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Carbon v11 Accessibility

For Carbon, web accessibility isn’t just about compliance. Even if a component or experience meets an established standard, it could still be problematic for users. On the Carbon team we approach accessibility, not as an end state, but as an ongoing practice. We integrate expert guidance, user research, and state-of-the-art development techniques throughout the lifecycle of a project, from initial ideation to release — doubling back, refactoring, or reconsidering past approaches — as new techniques, research or standards become available.

Building an accessibility practice
Carbon’s accessibility has its foundation in the Web Content Accessibility Guidelines (WCAG) — a constantly evolving document that represents our industry’s current understanding of how to make the web as inclusive as possible. When new problems become apparent, solutions are proposed and either accepted or rejected. Subsequently, the WCAG document is updated with version numbers much like any piece of software. For Carbon to anticipate these changes and implement the guideline’s recommendations holistically, a cross-team collaboration of designers, developers and IBM Accessibility experts was born: The Carbon Accessibility Guild.

The guild allows us to move quickly and decisively around improvements and remediation in Carbon’s upcoming v11 release and beyond. With their help we’ve revisited and refactored two long-standing, essential components — notifications and tooltips — to provide everyone with a more accessible and usable experience.

Better actionable notifications

Two toast notifications updating the user on a server’s status

From an accessibility perspective, notification types (e.g., inline, toast) are not only differentiated by styling and usage. Under the hood, implementation details, like ARIA (Accessible Rich Internet Applications) — a technology that allows for expanded and customized accessibility — and focus management, are crucial when the user needs to carry out an action contained inside that notification, like clicking a link or pressing a button. If the action supports task completion, a keyboard or screen reader user may find it impossible to navigate to the notification, because its location in the DOM (Document Object Model) — and by extension the accessibility tree — is inconsistent. This oversight in v10 created the potential for keyboard or screen reader users to become stranded unless teams built custom app level focus management.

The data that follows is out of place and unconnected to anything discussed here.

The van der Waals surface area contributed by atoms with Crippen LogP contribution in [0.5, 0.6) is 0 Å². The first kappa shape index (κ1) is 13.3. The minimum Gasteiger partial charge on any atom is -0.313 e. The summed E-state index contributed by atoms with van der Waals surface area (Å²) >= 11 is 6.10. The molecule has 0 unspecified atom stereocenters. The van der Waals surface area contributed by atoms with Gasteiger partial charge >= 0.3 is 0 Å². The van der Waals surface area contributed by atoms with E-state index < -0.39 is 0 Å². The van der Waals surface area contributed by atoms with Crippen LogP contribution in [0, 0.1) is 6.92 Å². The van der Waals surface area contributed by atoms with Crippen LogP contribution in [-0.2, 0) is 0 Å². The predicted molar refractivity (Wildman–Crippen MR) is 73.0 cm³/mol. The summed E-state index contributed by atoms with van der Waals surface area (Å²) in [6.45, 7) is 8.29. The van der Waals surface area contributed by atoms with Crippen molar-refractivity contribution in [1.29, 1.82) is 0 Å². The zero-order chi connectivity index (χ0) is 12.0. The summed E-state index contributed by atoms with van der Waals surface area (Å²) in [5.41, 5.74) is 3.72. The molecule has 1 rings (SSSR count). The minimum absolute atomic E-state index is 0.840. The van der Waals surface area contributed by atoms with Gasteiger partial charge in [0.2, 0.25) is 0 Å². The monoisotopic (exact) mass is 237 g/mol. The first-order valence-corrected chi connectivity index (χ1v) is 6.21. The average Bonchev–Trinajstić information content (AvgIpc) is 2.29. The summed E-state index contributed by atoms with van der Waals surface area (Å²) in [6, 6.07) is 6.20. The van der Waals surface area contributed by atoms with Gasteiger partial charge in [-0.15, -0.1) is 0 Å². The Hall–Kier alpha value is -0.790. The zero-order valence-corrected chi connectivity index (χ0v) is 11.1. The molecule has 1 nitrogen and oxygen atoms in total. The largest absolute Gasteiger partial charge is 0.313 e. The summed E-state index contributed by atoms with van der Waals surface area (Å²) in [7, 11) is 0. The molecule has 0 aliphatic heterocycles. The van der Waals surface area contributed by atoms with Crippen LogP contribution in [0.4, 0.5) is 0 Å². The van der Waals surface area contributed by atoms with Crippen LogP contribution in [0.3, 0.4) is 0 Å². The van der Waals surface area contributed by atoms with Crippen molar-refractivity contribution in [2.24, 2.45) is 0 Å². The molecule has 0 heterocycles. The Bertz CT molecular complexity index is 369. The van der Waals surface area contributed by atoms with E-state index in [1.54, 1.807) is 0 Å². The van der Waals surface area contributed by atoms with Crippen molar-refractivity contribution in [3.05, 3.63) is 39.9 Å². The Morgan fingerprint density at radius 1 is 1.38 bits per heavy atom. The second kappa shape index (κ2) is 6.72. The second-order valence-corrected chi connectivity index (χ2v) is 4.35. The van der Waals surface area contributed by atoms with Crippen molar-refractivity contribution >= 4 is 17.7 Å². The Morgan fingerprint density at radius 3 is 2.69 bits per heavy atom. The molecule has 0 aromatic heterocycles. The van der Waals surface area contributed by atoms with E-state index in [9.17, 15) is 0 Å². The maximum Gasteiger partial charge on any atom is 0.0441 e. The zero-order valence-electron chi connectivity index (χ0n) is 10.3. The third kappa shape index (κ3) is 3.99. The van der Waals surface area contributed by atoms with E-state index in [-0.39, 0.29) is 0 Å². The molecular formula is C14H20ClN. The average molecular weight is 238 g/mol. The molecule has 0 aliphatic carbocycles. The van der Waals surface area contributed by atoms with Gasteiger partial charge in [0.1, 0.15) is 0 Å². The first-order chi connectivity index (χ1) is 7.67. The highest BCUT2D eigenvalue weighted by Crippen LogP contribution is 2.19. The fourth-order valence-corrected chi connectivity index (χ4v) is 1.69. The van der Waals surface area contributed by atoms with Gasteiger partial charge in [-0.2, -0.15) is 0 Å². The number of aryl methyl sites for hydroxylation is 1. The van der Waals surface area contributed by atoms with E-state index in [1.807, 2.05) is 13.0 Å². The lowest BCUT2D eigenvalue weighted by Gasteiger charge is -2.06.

In the v11 release, InlineNotification and ToastNotification have been refactored and no longer support user actions. The newly introduced ActionableNotification has unique focus management and ARIA to provide a consistently accessible experience and can be configured for either a Toast or an Inline usage context.

More accessible icon tooltips

Hover or focus on an interactive component triggers any associated Tooltip

TooltipIcon has also been removed in v11. For anyone using a screen reader or keyboard, it didn’t make sense to have a tooltip inside of a non-interactive icon element. In that implementation, the tooltip would never be revealed to the users since the icon wasn’t capable of receiving focus. Instead, the recommendation — and user expectation — here, would be something closer to a disclosure pattern, in which a button triggers a dialog that rendered on top of the existing page.

An icon button beside a Tags label. When the user clicks on it it reveals a Tooltip.

To remedy this, we’ve split TooltipIcon into 2 components: Tooltip and Toggletip. Tooltip reveals a text-only tooltip when an interactive component receives hover or keyboard focus. Toggletip uses a button that reveals information when the user activates it (via click or Enter). As such, it can be used to provide text information or reveal further actions. Sighted users still have UX consistency with v10, while keyboard users have an improved and predictable experience.

Moving forward accessibly

Not described here are dozens more accessibility updates and fixes — like improved contrast for certain color tokens in certain use cases, better compatibility with Windows High Contrast mode, and expanded component accessibility documentation, to name a few. The Carbon v11 release represents a more inclusive, accessible, and usable foundation on which to build future products and services at IBM. That said, there’s still plenty of work to be done and we will always strive to deliver a more empathetic and kind experience for all of our users. Coming up we’ll have component specific deep dives highlighting v11 improvements you can take advantage of now. We can’t wait to build it with you.

Carbon is the design system for IBM software products. It is a series of individual styles, components, and guidelines used for creating unified UI.

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D.A. Kahn

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